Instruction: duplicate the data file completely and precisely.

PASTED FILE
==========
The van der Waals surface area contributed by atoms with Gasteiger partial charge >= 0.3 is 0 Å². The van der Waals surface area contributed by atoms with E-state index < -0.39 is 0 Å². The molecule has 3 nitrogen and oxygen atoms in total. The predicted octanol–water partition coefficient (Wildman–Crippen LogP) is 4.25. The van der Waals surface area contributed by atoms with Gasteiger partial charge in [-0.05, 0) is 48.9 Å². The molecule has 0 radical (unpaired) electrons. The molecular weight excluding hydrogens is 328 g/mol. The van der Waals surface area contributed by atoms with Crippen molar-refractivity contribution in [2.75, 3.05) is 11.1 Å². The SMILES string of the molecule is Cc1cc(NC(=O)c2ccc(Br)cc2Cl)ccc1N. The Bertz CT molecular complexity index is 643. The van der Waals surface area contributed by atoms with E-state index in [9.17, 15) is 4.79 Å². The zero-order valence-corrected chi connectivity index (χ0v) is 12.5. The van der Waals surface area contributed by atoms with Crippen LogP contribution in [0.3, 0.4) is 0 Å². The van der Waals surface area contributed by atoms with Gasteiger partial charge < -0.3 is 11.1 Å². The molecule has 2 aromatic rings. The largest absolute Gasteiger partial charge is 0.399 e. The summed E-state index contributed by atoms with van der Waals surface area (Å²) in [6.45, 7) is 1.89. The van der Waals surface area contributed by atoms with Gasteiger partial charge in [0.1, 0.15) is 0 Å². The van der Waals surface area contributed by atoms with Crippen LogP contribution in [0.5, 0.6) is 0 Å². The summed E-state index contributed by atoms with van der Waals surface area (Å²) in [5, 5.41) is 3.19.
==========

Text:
The van der Waals surface area contributed by atoms with Gasteiger partial charge >= 0.3 is 0 Å². The van der Waals surface area contributed by atoms with E-state index < -0.39 is 0 Å². The molecule has 3 nitrogen and oxygen atoms in total. The predicted octanol–water partition coefficient (Wildman–Crippen LogP) is 4.25. The van der Waals surface area contributed by atoms with Gasteiger partial charge in [-0.05, 0) is 48.9 Å². The molecule has 0 radical (unpaired) electrons. The molecular weight excluding hydrogens is 328 g/mol. The van der Waals surface area contributed by atoms with Crippen molar-refractivity contribution in [2.75, 3.05) is 11.1 Å². The SMILES string of the molecule is Cc1cc(NC(=O)c2ccc(Br)cc2Cl)ccc1N. The Bertz CT molecular complexity index is 643. The van der Waals surface area contributed by atoms with E-state index in [9.17, 15) is 4.79 Å². The zero-order valence-corrected chi connectivity index (χ0v) is 12.5. The van der Waals surface area contributed by atoms with Crippen LogP contribution in [0.3, 0.4) is 0 Å². The van der Waals surface area contributed by atoms with Gasteiger partial charge < -0.3 is 11.1 Å². The molecule has 2 aromatic rings. The largest absolute Gasteiger partial charge is 0.399 e. The summed E-state index contributed by atoms with van der Waals surface area (Å²) in [6.45, 7) is 1.89. The van der Waals surface area contributed by atoms with Gasteiger partial charge in [0.1, 0.15) is 0 Å². The van der Waals surface area contributed by atoms with Crippen LogP contribution in [0.5, 0.6) is 0 Å². The summed E-state index contributed by atoms with van der Waals surface area (Å²) in [5, 5.41) is 3.19.